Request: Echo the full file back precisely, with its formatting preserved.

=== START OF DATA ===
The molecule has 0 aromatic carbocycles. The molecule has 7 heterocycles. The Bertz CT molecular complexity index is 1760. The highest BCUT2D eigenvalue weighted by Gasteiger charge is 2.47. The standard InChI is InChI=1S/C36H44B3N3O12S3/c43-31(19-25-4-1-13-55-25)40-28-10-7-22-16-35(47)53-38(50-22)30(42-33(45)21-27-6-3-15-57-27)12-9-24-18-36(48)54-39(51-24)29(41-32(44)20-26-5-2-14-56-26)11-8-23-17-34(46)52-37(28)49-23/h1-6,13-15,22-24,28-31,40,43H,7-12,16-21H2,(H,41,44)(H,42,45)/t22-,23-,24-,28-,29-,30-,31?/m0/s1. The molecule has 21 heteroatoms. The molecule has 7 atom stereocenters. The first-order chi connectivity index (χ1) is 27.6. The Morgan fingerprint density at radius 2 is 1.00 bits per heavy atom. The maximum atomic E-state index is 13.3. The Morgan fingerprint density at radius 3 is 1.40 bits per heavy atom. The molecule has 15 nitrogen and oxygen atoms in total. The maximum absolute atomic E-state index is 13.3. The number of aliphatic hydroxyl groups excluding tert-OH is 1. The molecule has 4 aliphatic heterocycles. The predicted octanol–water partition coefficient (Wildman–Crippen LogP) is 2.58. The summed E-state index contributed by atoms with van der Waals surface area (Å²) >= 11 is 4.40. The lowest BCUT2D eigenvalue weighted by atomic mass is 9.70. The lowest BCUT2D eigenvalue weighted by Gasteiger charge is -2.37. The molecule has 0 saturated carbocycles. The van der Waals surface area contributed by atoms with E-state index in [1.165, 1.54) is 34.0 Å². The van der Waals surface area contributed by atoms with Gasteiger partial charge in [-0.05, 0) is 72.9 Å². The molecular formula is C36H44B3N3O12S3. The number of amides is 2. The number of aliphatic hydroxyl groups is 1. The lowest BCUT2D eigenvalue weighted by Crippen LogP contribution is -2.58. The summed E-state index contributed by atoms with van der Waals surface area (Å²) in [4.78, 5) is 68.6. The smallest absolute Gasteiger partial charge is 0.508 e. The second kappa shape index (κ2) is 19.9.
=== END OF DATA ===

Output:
The molecule has 0 aromatic carbocycles. The molecule has 7 heterocycles. The Bertz CT molecular complexity index is 1760. The highest BCUT2D eigenvalue weighted by Gasteiger charge is 2.47. The standard InChI is InChI=1S/C36H44B3N3O12S3/c43-31(19-25-4-1-13-55-25)40-28-10-7-22-16-35(47)53-38(50-22)30(42-33(45)21-27-6-3-15-57-27)12-9-24-18-36(48)54-39(51-24)29(41-32(44)20-26-5-2-14-56-26)11-8-23-17-34(46)52-37(28)49-23/h1-6,13-15,22-24,28-31,40,43H,7-12,16-21H2,(H,41,44)(H,42,45)/t22-,23-,24-,28-,29-,30-,31?/m0/s1. The molecule has 21 heteroatoms. The molecule has 7 atom stereocenters. The first-order chi connectivity index (χ1) is 27.6. The Morgan fingerprint density at radius 2 is 1.00 bits per heavy atom. The maximum atomic E-state index is 13.3. The Morgan fingerprint density at radius 3 is 1.40 bits per heavy atom. The molecule has 15 nitrogen and oxygen atoms in total. The maximum absolute atomic E-state index is 13.3. The number of aliphatic hydroxyl groups excluding tert-OH is 1. The molecule has 4 aliphatic heterocycles. The predicted octanol–water partition coefficient (Wildman–Crippen LogP) is 2.58. The summed E-state index contributed by atoms with van der Waals surface area (Å²) >= 11 is 4.40. The lowest BCUT2D eigenvalue weighted by atomic mass is 9.70. The lowest BCUT2D eigenvalue weighted by Gasteiger charge is -2.37. The molecule has 0 saturated carbocycles. The van der Waals surface area contributed by atoms with E-state index in [1.165, 1.54) is 34.0 Å². The van der Waals surface area contributed by atoms with Gasteiger partial charge in [-0.05, 0) is 72.9 Å². The molecular formula is C36H44B3N3O12S3. The number of amides is 2. The number of aliphatic hydroxyl groups is 1. The lowest BCUT2D eigenvalue weighted by Crippen LogP contribution is -2.58. The summed E-state index contributed by atoms with van der Waals surface area (Å²) in [4.78, 5) is 68.6. The smallest absolute Gasteiger partial charge is 0.508 e. The second kappa shape index (κ2) is 19.9.